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Punica - Growing Guide
Growing Punica granatum
Commonly known as ‘Pomegranate’ Punica has been grown in the south of Europa and North Africa at least since Roman times. In the UK the tree has been grown for around 400 years but has very seldom produced edible fruits. In recent years, and perhaps because of climate change, this plant has suddenly grown in popularity not for the prospect of an ‘apple with grain like seeds’ (granatum) but for its spectacular late season scarlet or orange flowers.
Forms have been developed with double flowers which are what we now also offer. Punica may grow to small spiny trees in the Mediterranean but we must regard them as fairly small growing shrubs. The double flowered varieties which we offer are dwarfish shrubs growing only to about 3ft.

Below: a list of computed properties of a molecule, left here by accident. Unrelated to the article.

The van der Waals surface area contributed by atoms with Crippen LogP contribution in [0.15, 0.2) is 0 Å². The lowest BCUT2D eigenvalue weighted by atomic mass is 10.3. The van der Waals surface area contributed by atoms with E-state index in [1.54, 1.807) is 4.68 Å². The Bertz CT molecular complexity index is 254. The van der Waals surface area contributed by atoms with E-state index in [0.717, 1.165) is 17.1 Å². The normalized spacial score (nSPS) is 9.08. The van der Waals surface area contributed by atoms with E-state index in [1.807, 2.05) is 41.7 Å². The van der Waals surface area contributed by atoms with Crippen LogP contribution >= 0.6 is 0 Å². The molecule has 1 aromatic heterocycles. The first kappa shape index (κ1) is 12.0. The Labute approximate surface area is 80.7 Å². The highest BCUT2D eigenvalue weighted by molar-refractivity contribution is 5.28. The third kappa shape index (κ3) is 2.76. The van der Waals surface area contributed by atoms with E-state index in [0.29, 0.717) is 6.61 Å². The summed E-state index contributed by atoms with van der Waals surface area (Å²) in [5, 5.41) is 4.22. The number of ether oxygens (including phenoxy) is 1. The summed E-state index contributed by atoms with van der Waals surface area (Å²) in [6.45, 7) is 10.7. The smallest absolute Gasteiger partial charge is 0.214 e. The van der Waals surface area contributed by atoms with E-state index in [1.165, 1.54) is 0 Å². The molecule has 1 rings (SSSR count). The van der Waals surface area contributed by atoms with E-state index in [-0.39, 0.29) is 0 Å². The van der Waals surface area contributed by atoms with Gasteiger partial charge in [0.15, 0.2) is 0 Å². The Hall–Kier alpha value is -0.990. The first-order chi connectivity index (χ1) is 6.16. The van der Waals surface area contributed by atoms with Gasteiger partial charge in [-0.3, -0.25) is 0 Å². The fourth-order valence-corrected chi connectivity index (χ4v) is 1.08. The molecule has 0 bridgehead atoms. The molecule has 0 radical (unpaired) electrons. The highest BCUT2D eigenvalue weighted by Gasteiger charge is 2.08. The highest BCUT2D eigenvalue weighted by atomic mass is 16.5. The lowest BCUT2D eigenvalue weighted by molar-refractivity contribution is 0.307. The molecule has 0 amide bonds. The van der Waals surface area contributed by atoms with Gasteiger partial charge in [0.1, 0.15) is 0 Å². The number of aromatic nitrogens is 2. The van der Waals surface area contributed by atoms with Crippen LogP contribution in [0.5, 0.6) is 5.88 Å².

Pomegranate enjoy a well drained position in full sun and this, together with an exceptionally warm late summer and autumn, is necessary to have any chance of fruit even forming. The dwarf forms make good edging plants to a border or as a low hedge.
With us the flowers appear in August and September but they are then one of the spectacles of autumn. The flowers normally appear singly and, in P. granatum, they have five petals at the end of a scarlet orange tube which can be 1½in across. The double forms have chubby tubes of bulging carnation-like flowers which are orange or orange red. They appear much larger than you might expect from a dwarfish growing plant.
In the greenhouse they need a large container and full light. These plants are late into leaf and do not need feeding with a liquid feed until the new growth is established.
Semi-ripe root cuttings taken in summer need bottom heat to root properly.
This is really a plant with edible fruit which is actually becoming widely grown for its exceptional late season flowers when little else is producing any sort of show. The late autumn yellow colouring can be a good show too!